By 
Rodrigo Domingues (Barueri, São Paulo Brazil) - See all my reviews
This review is from: Mathematics for 3D Game Programming & Computer Graphics (Hardcover)
Surely this is the book I was looking for.
Mostly of the 3D games books just presents codes and some few mentions to the maths techniques, without regarding the concepts behind them.
This one presents the Maths we use in 3D game development in such way that it does not bore the reader and yet makes him learn the math basis behind the 3D graphics programming, presenting, yet, some physics notes to implement a physics based engine.
If you just wanna code, certainly this is not the book for you, but if you are a serious developer (and programmer), surely this is the only book you should need.
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4.0 out of 5 stars Reference use only, lacks sample source code, Nov. 17 2002
By 
John (Portland, Maine USA) - See all my reviews
This review is from: Mathematics for 3D Game Programming & Computer Graphics (Hardcover)
For reference only. This book is basically just filled with formulas (hence, all the other reviewers calling it a math book). This is not the kind of book that I would sit down and read from front to back, however I will keep it in my library.
Anytime you need a formula for your 3d application, you'll more than likely find it in this book. However, much of the book is lacking explanation. Some may like the fact that it is very much to the point, no messing around, here's the formula. I bought this book because I wanted to know more about matrices, rotation, views, and lighting. I was expecting to see more source code samples, especially source code that converts complex formulas into usable code. There are a few OpenGL snippets that do this, but not enough to satisfy my thirst. Hopefully, a newer edition will show each formula along with the corresponding code, or pseudo-code so that you can quickly make use of the formulas. Now, if you are interested in nifty things like decals, edge collapse, and billboarding, you'll find this info in the book. There are other useful tidbits like projectile motion, basic physics and fluid sim. There are many other topics so check the TOC.
4 stars:
For lacking source code samples and for lacking explanation. Front cover exploits OpenGL, but very little code exists (Less than 10 pages of code).
Introduction lacks definition of common 3D terms, so unless you have previous knowledge, this book will be a stumper.
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5.0 out of 5 stars Excellant Mathematics Book, July 23 2002
By A Customer
This review is from: Mathematics for 3D Game Programming & Computer Graphics (Hardcover)
The book covers the mathematics behind today's 3D rendering engines quite impressively. Theorems and methods are backed by proofs and visual aid. When discussing topics such as quaternions, the book first builds the required background knowledge, and then shows the derivation of formulas. While many books simply print formulas with no explanation as to their origin, Lengyel's book describes in detail the mathematics behind the methods. I strongly recommend this book to any one interested in the field of computer graphics.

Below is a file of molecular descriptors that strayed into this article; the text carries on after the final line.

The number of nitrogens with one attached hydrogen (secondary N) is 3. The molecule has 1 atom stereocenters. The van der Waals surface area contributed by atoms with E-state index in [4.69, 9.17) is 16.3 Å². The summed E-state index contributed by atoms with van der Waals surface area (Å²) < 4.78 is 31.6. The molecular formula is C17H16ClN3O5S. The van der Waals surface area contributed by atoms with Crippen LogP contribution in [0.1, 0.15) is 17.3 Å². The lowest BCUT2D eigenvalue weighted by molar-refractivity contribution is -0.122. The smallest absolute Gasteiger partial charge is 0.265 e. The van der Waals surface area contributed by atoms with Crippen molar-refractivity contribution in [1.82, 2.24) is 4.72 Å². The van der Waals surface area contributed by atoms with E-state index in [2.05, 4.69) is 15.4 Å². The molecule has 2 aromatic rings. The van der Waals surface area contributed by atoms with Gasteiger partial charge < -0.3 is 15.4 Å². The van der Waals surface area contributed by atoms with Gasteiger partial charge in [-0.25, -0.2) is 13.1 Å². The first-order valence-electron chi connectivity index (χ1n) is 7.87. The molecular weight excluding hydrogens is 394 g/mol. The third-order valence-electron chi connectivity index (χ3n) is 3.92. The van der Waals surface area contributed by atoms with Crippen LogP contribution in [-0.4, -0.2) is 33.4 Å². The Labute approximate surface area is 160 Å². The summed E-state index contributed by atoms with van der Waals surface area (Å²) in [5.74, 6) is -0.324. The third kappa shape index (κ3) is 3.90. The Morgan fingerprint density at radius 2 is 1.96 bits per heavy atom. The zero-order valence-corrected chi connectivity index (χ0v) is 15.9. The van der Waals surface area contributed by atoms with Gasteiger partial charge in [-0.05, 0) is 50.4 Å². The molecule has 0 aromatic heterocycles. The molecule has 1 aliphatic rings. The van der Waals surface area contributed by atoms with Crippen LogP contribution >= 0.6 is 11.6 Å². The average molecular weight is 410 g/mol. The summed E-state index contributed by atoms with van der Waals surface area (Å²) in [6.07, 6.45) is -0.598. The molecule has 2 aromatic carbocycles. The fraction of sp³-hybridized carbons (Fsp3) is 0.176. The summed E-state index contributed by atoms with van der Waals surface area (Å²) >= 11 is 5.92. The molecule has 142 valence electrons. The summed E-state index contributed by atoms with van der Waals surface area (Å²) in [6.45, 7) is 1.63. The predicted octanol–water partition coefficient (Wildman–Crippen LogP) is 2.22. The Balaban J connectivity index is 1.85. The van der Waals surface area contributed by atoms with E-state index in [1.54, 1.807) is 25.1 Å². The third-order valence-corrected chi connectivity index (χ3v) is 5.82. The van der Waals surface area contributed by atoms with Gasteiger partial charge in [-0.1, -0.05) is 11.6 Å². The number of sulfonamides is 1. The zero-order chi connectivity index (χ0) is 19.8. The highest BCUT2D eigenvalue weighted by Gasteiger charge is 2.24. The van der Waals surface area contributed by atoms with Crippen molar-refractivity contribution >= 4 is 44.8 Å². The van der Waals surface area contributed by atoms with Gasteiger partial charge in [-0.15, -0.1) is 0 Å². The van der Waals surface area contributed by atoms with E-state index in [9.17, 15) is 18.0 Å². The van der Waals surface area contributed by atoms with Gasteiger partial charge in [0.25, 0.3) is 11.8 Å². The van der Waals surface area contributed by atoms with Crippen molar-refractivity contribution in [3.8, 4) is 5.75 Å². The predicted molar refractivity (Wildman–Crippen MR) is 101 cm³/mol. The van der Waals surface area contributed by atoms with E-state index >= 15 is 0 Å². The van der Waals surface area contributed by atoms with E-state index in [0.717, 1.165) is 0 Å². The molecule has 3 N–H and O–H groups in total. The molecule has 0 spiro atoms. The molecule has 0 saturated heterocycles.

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3.0 out of 5 stars not good enough, July 11 2002
By A Customer
This review is from: Mathematics for 3D Game Programming & Computer Graphics (Hardcover)
this book is not worth to buy, it only teach you linear algebra and calculus, you can get better book in your collage, so save your money to buy some standard math book , i give 3 stars because it has some openGL equations. but not much
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5.0 out of 5 stars Awesome book!, June 20 2002
By A Customer
This review is from: Mathematics for 3D Game Programming & Computer Graphics (Hardcover)
This book rocks! I can't believe anyone would write a review like the one from June 18. It's just plain ridiculuous to say that this author is a bad teacher -- it's just the opposite -- this book explains things more clearly and completely than any other book I've ever seen on the subject. I understand a lot now that I didn't have a clue about before and I can't wait to put it all to use in my game engine. Excellent work!
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3.0 out of 5 stars Concise reference book , Helps if you already know the stuff, June 18 2002
By A Customer
This review is from: Mathematics for 3D Game Programming & Computer Graphics (Hardcover)
Warning! If you are like I was and do not know much about 3d math, this is NOT a book for you. The author looks like he knows a lot on the subject but fails to explain clearly how and why that stuff works. Some important concepts are explained in only half a page and will leave you with lots of unanswered questions. And the problem is, what good is a book like that if it is for people who already know what the book is suppose to teach? Some chapters are almost identical to Mortenson's Mathematics for computer graphics applications. Really not enough on 3d game programming, just brief overviews. I think you will learn more on the subject with web resources. The author may be a 3D guru but he certainly is a bad teacher. You can see that customers that like the book already knew a lot on the subject. So beginners, stay away!
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Mathematics for 3D Game Programming & Computer Graphics
Mathematics for 3D Game Programming & Computer Graphics by Eric Lengyel (Hardcover - May 22 2002)